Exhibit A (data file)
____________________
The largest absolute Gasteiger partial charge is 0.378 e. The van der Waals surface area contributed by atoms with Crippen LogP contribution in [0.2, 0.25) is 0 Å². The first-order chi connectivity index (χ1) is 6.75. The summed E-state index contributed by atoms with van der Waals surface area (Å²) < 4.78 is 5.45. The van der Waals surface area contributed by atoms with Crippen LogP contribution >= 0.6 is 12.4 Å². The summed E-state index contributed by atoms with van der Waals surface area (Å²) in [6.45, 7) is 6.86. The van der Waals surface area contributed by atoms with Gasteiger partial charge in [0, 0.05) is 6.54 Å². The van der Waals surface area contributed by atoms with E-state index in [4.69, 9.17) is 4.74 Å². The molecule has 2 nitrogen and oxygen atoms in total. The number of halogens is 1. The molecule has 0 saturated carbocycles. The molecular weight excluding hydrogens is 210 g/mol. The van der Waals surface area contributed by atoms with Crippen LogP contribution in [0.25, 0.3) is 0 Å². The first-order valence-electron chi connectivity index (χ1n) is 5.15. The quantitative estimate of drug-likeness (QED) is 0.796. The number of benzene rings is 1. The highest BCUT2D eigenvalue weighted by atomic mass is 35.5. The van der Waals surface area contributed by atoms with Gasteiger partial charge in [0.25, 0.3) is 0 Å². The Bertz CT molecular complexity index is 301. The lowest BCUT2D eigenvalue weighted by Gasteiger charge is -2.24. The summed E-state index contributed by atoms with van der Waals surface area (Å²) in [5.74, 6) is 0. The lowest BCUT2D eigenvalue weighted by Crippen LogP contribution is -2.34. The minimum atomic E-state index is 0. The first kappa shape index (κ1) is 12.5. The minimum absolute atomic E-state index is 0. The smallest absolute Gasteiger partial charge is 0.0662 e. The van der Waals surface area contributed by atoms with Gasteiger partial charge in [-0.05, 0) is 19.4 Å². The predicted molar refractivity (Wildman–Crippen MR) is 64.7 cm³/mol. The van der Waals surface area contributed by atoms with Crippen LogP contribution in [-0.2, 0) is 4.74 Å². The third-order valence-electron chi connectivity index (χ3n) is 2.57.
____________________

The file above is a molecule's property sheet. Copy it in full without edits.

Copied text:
The largest absolute Gasteiger partial charge is 0.378 e. The van der Waals surface area contributed by atoms with Crippen LogP contribution in [0.2, 0.25) is 0 Å². The first-order chi connectivity index (χ1) is 6.75. The summed E-state index contributed by atoms with van der Waals surface area (Å²) < 4.78 is 5.45. The van der Waals surface area contributed by atoms with Crippen LogP contribution >= 0.6 is 12.4 Å². The summed E-state index contributed by atoms with van der Waals surface area (Å²) in [6.45, 7) is 6.86. The van der Waals surface area contributed by atoms with Gasteiger partial charge in [0, 0.05) is 6.54 Å². The van der Waals surface area contributed by atoms with E-state index in [4.69, 9.17) is 4.74 Å². The molecule has 2 nitrogen and oxygen atoms in total. The number of halogens is 1. The molecule has 0 saturated carbocycles. The molecular weight excluding hydrogens is 210 g/mol. The van der Waals surface area contributed by atoms with Crippen LogP contribution in [0.25, 0.3) is 0 Å². The first-order valence-electron chi connectivity index (χ1n) is 5.15. The quantitative estimate of drug-likeness (QED) is 0.796. The number of benzene rings is 1. The highest BCUT2D eigenvalue weighted by atomic mass is 35.5. The van der Waals surface area contributed by atoms with Gasteiger partial charge in [0.25, 0.3) is 0 Å². The Bertz CT molecular complexity index is 301. The lowest BCUT2D eigenvalue weighted by Gasteiger charge is -2.24. The summed E-state index contributed by atoms with van der Waals surface area (Å²) in [5.74, 6) is 0. The lowest BCUT2D eigenvalue weighted by Crippen LogP contribution is -2.34. The minimum atomic E-state index is 0. The first kappa shape index (κ1) is 12.5. The minimum absolute atomic E-state index is 0. The smallest absolute Gasteiger partial charge is 0.0662 e. The van der Waals surface area contributed by atoms with Gasteiger partial charge in [-0.05, 0) is 19.4 Å². The predicted molar refractivity (Wildman–Crippen MR) is 64.7 cm³/mol. The van der Waals surface area contributed by atoms with Crippen LogP contribution in [-0.2, 0) is 4.74 Å². The third-order valence-electron chi connectivity index (χ3n) is 2.57.